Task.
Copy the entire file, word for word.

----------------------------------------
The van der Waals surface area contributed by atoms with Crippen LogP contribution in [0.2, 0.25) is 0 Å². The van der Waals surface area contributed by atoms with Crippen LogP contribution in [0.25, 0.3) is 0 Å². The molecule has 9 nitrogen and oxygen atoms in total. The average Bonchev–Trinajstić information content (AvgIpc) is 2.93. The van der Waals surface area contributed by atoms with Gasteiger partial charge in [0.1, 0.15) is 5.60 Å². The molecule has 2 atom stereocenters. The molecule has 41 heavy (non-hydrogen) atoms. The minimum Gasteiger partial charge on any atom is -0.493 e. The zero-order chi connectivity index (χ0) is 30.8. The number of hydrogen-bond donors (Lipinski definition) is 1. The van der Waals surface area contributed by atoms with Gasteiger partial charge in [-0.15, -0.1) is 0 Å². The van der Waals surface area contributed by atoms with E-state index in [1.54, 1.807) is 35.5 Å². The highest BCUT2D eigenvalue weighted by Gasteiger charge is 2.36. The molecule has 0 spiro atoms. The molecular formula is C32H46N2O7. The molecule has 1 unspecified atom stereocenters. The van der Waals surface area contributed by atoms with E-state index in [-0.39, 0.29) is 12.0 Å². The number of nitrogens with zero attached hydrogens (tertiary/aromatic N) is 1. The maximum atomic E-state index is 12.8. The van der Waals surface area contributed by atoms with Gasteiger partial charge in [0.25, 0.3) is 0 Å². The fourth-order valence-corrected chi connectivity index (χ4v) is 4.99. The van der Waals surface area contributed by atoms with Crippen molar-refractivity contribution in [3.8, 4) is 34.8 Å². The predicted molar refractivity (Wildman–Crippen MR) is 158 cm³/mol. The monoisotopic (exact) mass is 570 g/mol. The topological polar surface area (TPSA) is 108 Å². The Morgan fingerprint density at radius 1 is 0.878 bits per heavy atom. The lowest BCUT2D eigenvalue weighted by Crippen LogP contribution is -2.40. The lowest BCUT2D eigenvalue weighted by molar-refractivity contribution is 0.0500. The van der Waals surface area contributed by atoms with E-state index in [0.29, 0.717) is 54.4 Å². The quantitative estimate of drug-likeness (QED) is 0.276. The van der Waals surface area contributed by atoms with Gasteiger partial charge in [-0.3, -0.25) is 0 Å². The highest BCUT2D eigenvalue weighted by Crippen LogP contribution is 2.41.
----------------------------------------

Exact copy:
The van der Waals surface area contributed by atoms with Crippen LogP contribution in [0.2, 0.25) is 0 Å². The van der Waals surface area contributed by atoms with Crippen LogP contribution in [0.25, 0.3) is 0 Å². The molecule has 9 nitrogen and oxygen atoms in total. The average Bonchev–Trinajstić information content (AvgIpc) is 2.93. The van der Waals surface area contributed by atoms with Gasteiger partial charge in [0.1, 0.15) is 5.60 Å². The molecule has 2 atom stereocenters. The molecule has 41 heavy (non-hydrogen) atoms. The minimum Gasteiger partial charge on any atom is -0.493 e. The zero-order chi connectivity index (χ0) is 30.8. The number of hydrogen-bond donors (Lipinski definition) is 1. The van der Waals surface area contributed by atoms with Gasteiger partial charge in [-0.15, -0.1) is 0 Å². The van der Waals surface area contributed by atoms with E-state index in [1.54, 1.807) is 35.5 Å². The highest BCUT2D eigenvalue weighted by Gasteiger charge is 2.36. The molecule has 0 spiro atoms. The molecular formula is C32H46N2O7. The molecule has 1 unspecified atom stereocenters. The van der Waals surface area contributed by atoms with E-state index in [-0.39, 0.29) is 12.0 Å². The number of nitrogens with zero attached hydrogens (tertiary/aromatic N) is 1. The maximum atomic E-state index is 12.8. The van der Waals surface area contributed by atoms with Gasteiger partial charge in [0.25, 0.3) is 0 Å². The fourth-order valence-corrected chi connectivity index (χ4v) is 4.99. The van der Waals surface area contributed by atoms with Crippen molar-refractivity contribution in [3.8, 4) is 34.8 Å². The predicted molar refractivity (Wildman–Crippen MR) is 158 cm³/mol. The monoisotopic (exact) mass is 570 g/mol. The topological polar surface area (TPSA) is 108 Å². The Morgan fingerprint density at radius 1 is 0.878 bits per heavy atom. The lowest BCUT2D eigenvalue weighted by Crippen LogP contribution is -2.40. The lowest BCUT2D eigenvalue weighted by molar-refractivity contribution is 0.0500. The van der Waals surface area contributed by atoms with E-state index in [0.29, 0.717) is 54.4 Å². The quantitative estimate of drug-likeness (QED) is 0.276. The van der Waals surface area contributed by atoms with Gasteiger partial charge in [-0.3, -0.25) is 0 Å². The highest BCUT2D eigenvalue weighted by Crippen LogP contribution is 2.41.